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​​Donald Stirling MBE

21 June 1954 - 31 August 2014


donald stirling mbeWarm tributes have been paid to Donald Stirling MBE, an inspirational and prolific campaigner for the rights and welfare of people who have learning disabilities.

Donald, who passed away at The Royal Infirmary of Edinburgh at the age of 60, spent his early childhood at his family’s farm at Strathpeffer.

Having a learning disability and epilepsy, his parents became concerned for his safety around the farm as he moved into his teenage years and his seizures grew increasingly difficult to manage. They considered their only option to be to admit their son to the long-stay Craig Phadrig Hospital in Inverness at the age of 15, where he remained for 15 years.

The institutional environment left him with no choices or control in life, but Donald was determined not to let it break him. Although his stay in a 12-bed ward was not a happy one, he insisted it made him the proud and resolute man he was to become.

An assessment by Dr Ted Becker concluded that Donald’s detention within the unit was wholly inappropriate and he was discharged. He is documented as saying: “That man saved my life. I punched the air and said: Yes!”

Donald was offered a job with local firm, Haven, where he worked for 30 years. His move to supported accommodation afforded him more freedom of movement, the ability to manage his own finances and the opportunity to form many friendships. It was there he met his wife, whom he affectionately named Shiny Shona. After 10 years of married life in their own flat – an independent lifestyle for which the couple had to fight - Shona sadly died at the age of 34.

Donald became a member of ENABLE Scotland – the country’s leading charity for people who have a learning disability. As well as holding a seat on ENABLE’s Scottish Council, he helped to set up the organisation’s ACE group – a dynamic national network entirely comprising adults who have learning disabilities. He was chairperson of the network for a decade.

Donald also became a Trustee of Inclusion Europe and travelled the world, speaking up for people who have a learning disability.

Both he and the charity shared their 60th birthdays this year and, during an ENABLE anniversary event in April, he told a gathering of members, supporters and politicians how, in his earlier years, it was widely considered that people who had learning disabilities had no right to be listened to and could not take any  responsibility for themselves. Donald’s work, and his persuasive and engaging nature, did much to change those negative perceptions.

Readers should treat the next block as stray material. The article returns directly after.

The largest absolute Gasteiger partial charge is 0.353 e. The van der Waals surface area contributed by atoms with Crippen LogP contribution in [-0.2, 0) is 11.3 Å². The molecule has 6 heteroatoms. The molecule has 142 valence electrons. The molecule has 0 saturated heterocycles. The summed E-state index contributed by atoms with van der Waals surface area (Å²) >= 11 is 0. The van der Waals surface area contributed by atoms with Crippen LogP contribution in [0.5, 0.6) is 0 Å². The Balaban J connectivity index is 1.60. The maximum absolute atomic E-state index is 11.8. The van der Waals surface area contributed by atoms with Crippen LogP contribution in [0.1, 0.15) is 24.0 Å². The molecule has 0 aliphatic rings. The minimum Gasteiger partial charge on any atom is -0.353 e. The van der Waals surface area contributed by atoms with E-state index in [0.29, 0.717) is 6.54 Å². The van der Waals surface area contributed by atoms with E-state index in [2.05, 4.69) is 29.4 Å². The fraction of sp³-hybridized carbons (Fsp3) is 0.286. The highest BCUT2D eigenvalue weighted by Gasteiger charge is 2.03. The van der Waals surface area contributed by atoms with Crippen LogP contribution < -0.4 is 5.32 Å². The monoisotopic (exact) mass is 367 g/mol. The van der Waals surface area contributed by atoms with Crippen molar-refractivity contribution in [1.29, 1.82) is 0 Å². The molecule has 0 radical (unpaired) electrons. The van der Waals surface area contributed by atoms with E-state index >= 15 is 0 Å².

His outstanding achievements – which earned him the MBE in 2009 – have proven them wrong and have helped to change the landscape for people who have a learning disability in Scotland and beyond. In his own words, those people deserve the same chances in life as everyone else. Their voices should be heard and respected.

Happily, he again found love and became engaged to Karen Hunter.

Paying tribute to a highly respected and ardent ambassador of ENABLE Scotland, its chief executive Peter Scott said: “News of Donald’s death has been greeted with great sadness by the ENABLE Scotland family. He was a genuine inspiration to many of us, teaching us how to grasp life with both hands. Despite years of life in an institution, Donald moved on to live a life filled with love and friendship.

“He never stopped doing what he could to ensure other people who have learning disabilities could have this kind of life as well. We are grateful that we had the opportunity to spend time with Donald this year, and that he was able to help us celebrate ENABLE Scotland’s 60th anniversary amongst friends, old and new. We will miss him immensely. Our love is with his family and friends.”

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